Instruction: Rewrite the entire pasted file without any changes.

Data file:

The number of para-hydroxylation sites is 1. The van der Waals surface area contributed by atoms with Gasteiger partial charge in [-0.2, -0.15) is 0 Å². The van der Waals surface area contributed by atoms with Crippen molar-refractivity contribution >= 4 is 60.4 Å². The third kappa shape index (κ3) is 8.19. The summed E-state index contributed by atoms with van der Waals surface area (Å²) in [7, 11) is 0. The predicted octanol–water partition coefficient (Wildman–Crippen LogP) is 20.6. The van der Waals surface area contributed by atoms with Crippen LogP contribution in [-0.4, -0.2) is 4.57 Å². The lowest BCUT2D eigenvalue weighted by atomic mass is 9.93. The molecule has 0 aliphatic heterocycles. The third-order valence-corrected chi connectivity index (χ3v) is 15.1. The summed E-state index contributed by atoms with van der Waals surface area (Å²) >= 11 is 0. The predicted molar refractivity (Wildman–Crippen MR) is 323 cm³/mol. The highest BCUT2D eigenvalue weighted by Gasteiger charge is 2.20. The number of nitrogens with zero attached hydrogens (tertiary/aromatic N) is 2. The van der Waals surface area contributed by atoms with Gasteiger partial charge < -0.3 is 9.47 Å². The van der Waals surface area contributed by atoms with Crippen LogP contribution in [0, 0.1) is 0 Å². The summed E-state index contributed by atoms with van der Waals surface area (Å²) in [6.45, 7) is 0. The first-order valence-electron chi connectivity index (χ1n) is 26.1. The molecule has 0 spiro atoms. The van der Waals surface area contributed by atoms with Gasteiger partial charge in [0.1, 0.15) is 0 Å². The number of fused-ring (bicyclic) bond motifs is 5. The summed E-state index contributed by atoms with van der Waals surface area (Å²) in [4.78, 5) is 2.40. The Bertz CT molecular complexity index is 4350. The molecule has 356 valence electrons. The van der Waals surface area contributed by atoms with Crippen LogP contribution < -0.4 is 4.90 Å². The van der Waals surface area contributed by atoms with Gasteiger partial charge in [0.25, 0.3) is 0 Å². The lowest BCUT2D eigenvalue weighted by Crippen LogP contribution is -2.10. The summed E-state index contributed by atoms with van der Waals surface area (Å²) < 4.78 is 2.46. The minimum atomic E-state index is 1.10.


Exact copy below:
The number of para-hydroxylation sites is 1. The van der Waals surface area contributed by atoms with Gasteiger partial charge in [-0.2, -0.15) is 0 Å². The van der Waals surface area contributed by atoms with Crippen molar-refractivity contribution >= 4 is 60.4 Å². The third kappa shape index (κ3) is 8.19. The summed E-state index contributed by atoms with van der Waals surface area (Å²) in [7, 11) is 0. The predicted octanol–water partition coefficient (Wildman–Crippen LogP) is 20.6. The van der Waals surface area contributed by atoms with Crippen LogP contribution in [-0.4, -0.2) is 4.57 Å². The lowest BCUT2D eigenvalue weighted by atomic mass is 9.93. The molecule has 0 aliphatic heterocycles. The third-order valence-corrected chi connectivity index (χ3v) is 15.1. The summed E-state index contributed by atoms with van der Waals surface area (Å²) >= 11 is 0. The predicted molar refractivity (Wildman–Crippen MR) is 323 cm³/mol. The highest BCUT2D eigenvalue weighted by Gasteiger charge is 2.20. The number of nitrogens with zero attached hydrogens (tertiary/aromatic N) is 2. The van der Waals surface area contributed by atoms with Gasteiger partial charge < -0.3 is 9.47 Å². The van der Waals surface area contributed by atoms with Crippen LogP contribution in [0, 0.1) is 0 Å². The summed E-state index contributed by atoms with van der Waals surface area (Å²) in [6.45, 7) is 0. The first-order valence-electron chi connectivity index (χ1n) is 26.1. The molecule has 0 spiro atoms. The van der Waals surface area contributed by atoms with Gasteiger partial charge in [0.1, 0.15) is 0 Å². The number of fused-ring (bicyclic) bond motifs is 5. The summed E-state index contributed by atoms with van der Waals surface area (Å²) in [4.78, 5) is 2.40. The Bertz CT molecular complexity index is 4350. The molecule has 356 valence electrons. The van der Waals surface area contributed by atoms with Crippen LogP contribution < -0.4 is 4.90 Å². The van der Waals surface area contributed by atoms with Gasteiger partial charge in [0.25, 0.3) is 0 Å². The lowest BCUT2D eigenvalue weighted by Crippen LogP contribution is -2.10. The summed E-state index contributed by atoms with van der Waals surface area (Å²) < 4.78 is 2.46. The minimum atomic E-state index is 1.10.